Canonical, along with Red Hat, have today published a white paper on the potential implications, and benefits, of “Secure boot” for Linux.
‘Secure Boot’, a BIOS technology that seeks to safeguard against malware, works by keeping ‘secret keys’ within the system itself.
These keys are then used to “sign” anything that wishes to run – such as operating systems. If an operating system isn’t signed by a matching key then it won’t be allowed to boot.
But it’s not just restrictive to software vendors either as Red Hat’s Matthew Garrett explains: -
“A hardware vendor cannot run their hardware inside the EFI environment unless their drivers are signed with a key that’s included in the system firmware. If you install a new graphics card that either has unsigned drivers, or drivers that are signed with a key that’s not in your system firmware, you’ll get no graphics support in the firmware.”
The technology isn’t new; most motherboards shipped today support Secure Boot but have it disabled by default. For the roll out of Windows 8 Microsoft will require Secure Boot to be enabled by default.
Now, that in and of itself isn’t a bad thing: security is great idea. The issue is with Microsoft’s idea of how Secure Boot should be implemented – one that makes it nigh on difficult for software to be added to the “approved” list – a proposal that will see users of alternate operating systems, such as Ubuntu, placed at a disadvantage.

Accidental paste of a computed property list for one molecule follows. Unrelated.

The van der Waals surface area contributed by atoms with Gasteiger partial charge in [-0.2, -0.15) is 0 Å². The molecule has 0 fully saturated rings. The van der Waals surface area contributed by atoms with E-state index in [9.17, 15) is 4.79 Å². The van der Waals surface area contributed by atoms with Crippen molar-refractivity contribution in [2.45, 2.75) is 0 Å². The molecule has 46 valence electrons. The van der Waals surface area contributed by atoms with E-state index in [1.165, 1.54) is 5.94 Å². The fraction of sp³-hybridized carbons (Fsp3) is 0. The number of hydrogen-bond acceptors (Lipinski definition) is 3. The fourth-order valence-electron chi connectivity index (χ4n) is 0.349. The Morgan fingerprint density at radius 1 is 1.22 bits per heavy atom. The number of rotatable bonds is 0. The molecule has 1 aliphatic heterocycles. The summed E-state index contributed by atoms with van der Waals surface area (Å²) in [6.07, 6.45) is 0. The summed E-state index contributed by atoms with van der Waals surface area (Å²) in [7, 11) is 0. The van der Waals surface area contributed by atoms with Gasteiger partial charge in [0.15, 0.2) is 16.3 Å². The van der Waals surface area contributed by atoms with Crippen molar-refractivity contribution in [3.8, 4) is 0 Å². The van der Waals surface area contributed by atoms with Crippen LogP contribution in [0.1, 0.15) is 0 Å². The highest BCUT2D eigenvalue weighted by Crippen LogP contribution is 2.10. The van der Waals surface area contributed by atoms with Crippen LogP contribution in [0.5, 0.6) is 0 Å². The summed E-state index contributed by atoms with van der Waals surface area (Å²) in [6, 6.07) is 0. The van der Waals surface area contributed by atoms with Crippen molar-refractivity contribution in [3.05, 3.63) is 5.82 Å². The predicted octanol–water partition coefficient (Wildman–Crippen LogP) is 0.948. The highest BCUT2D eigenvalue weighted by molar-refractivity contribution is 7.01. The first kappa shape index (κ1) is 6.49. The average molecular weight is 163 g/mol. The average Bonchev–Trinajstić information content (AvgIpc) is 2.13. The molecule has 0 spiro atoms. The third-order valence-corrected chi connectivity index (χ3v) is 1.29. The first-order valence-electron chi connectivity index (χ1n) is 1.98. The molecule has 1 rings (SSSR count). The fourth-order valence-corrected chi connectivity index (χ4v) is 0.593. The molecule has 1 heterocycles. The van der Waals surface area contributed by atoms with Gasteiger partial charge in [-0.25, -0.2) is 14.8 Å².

Microsoft have said that whilst they require Secure Boot to be enabled by default on Windows 8-toting machines they place no requirement on system manufacturers to provide users with an ‘off’ switch for Secure Boot. Fair enough.
But will OEMs go to the trouble of adding in an ‘off’ switch? That’s one of the worries.
Canonical and Red Hat propose a different solution in their whitepaper, one that provides users with both the security afforded by Secure Boot, but also allows the addition of additional software and OSes – such as Linux – to the approval list.
This would, it’s hoped, allow users to run both Windows 8 and Linux, be it installed or on live media, on a PC with Secure Boot enabled.
Further still, the white paper suggests that PCs ship with a user-friendly interface for disabling/enabling secure boot altogether.
It will be interesting to see what impact the suggestion has on this issue, and with over 16,000 people having signed the Free Software Foundation’s statement on “Secure Boot” the chances of this issue meekly subsiding are small.